Academic journal article The Qualitative Report

Positionality and Racialization in a PAR Project: Reflections and Insights from a School Reform Collaboration

Academic journal article The Qualitative Report

Positionality and Racialization in a PAR Project: Reflections and Insights from a School Reform Collaboration

Article excerpt

Community-based participatory action research (PAR) projects address complex problems, which, if solved, would improve the quality of life of people in local communities (Garaway, 2004; Hall, 1992; Selener, 1997). Projects typically are collaborative in nature and involve representatives from multiple organizations who possess different skill sets, research expertise, understandings of problems, and motivations for involvement.

An important aspect of PAR is the need for ongoing and critical reflection to guide the work (Chiu 2006). Inherent in participatory research intending to expose and disrupt inequities through research with rather than on indigenous community-based researchers is the recognition of the importance of ongoing reflexivity to challenge the privilege and power relations that professional researchers bring to the collaborative research. This is especially critical in cross-racial partnerships where racialized identities of all researchers intersect in the conduct of the research in ways which open and close doors to the power disruption embedded in the intent of PAR researcher. As Lee and Simon-Maeda (2006) suggest, without critical reflection scrutinizing the intersection between shifting positionalities and racialized identities, participatory researchers risk perpetuating research practices situating indigenous researchers as the victimless others in need of empowerment. This critical reflexivity, or the individual and collaborative examination of critical moments, turning points, and blockades becomes central to authentic participatory research processes. Through self and collective reflection using conversations, writing, and retrospective examination of data as vehicles for sense-making, participatory researchers create additional data relevant to developing understanding of the impact or change achieved through the research. This reflexive examination should take place at all stages of the research. In this article, we share findings from a critical self-reflection as Black PAR researchers (Drame & Irby, forthcoming) on a collaborative participatory research initiative called "The Improving Schools Project," (1) designed to empower members of an African-American community to expand the options and quality of local public education.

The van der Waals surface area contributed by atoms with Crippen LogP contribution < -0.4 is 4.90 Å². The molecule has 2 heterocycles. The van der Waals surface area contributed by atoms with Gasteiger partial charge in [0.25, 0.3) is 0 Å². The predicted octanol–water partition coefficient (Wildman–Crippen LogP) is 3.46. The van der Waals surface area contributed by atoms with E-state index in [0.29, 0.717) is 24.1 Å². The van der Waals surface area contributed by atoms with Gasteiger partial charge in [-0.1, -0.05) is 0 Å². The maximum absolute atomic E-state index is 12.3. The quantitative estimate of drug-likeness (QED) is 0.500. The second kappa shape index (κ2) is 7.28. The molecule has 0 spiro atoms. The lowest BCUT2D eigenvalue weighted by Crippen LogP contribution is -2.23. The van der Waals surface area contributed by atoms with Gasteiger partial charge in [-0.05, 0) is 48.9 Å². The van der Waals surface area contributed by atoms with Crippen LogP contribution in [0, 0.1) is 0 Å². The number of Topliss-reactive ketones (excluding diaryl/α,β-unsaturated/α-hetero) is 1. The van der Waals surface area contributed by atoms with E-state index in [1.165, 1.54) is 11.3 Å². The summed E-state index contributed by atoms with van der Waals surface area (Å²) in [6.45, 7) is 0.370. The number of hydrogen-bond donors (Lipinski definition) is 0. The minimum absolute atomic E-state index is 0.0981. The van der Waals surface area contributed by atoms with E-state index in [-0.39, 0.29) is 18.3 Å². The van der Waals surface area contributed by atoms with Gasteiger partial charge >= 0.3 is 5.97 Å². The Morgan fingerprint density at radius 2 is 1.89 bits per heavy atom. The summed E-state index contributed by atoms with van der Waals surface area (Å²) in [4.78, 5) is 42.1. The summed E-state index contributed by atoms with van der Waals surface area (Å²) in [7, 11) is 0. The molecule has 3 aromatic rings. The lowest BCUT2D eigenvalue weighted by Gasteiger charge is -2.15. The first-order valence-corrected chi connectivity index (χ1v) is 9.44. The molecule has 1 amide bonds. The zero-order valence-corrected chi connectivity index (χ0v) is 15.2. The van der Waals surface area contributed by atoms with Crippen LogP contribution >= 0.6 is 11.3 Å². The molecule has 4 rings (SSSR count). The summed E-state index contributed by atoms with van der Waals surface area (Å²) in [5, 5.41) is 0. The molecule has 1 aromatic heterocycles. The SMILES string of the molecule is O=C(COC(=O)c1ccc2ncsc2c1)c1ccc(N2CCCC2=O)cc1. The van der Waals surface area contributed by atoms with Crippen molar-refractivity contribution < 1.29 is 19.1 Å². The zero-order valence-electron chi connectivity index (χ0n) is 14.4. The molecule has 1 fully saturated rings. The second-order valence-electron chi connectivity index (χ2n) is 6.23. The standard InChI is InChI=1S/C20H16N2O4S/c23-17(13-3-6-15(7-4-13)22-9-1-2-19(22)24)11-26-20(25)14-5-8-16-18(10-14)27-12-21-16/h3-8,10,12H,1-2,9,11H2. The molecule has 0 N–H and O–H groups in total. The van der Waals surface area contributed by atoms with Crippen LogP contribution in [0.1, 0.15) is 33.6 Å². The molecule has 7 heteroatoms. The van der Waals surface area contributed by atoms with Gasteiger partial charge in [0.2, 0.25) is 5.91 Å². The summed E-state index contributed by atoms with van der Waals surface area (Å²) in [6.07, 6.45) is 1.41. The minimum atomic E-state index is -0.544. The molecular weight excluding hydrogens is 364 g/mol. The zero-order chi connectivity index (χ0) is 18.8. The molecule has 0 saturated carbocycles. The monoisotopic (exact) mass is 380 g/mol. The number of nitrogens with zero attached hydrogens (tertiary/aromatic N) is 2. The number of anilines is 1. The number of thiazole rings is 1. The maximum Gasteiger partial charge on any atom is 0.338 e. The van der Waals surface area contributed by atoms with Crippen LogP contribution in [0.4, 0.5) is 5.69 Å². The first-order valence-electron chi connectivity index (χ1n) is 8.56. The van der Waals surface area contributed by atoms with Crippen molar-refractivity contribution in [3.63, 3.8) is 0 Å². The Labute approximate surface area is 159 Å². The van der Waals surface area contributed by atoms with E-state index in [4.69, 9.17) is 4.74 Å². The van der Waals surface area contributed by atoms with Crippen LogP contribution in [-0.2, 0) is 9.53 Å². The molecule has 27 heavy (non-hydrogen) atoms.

I, as the first author, invited Decoteau, my co-author, to become a co-inquirer external to project, tasked with engaging me in reflexive dialogue and exercises allowing me to construct, co-construct, and re-construct my experiences and selves throughout the life of the project. His facilitation helped me confront how specific assumptions and competing commitments influenced my shifting roles and which identities were foregrounded in the researcher. Decoteau's role and identities are more fully described in the methods section. For the purpose of clarity, use of first person refers to the first author, whereas the collective "we" refers to shared understandings developed between the two authors as a result of the co-reflective work. This paper explores in particular how nested positionality within a racially neutral organization, not imbued with the racial legacies of the city, shaped involvement in a participatory research project.

Participatory Research in a Racialized World

Steeped in a deep tradition of engaging marginalized populations, PAR is often defined by level of engagement of community-based researchers in all aspects of the research and the nature of participant involvement (Suarez-Balcazar et al., 2004). While some consider insider-participants' involvement in even a cursory advisory capacity as constituting participation, others frame PAR as "authentic" only if it reflects a deep involvement on the part of insider-participants. For our purposes, we understand participation along a spectrum of practices that emerge from a set of guiding principles (Suarez et al., 2004). Ideally, participation is collectively determined with consideration given to the research context, assessment of insider and outsider participants' strengths and resources, and project goals. …

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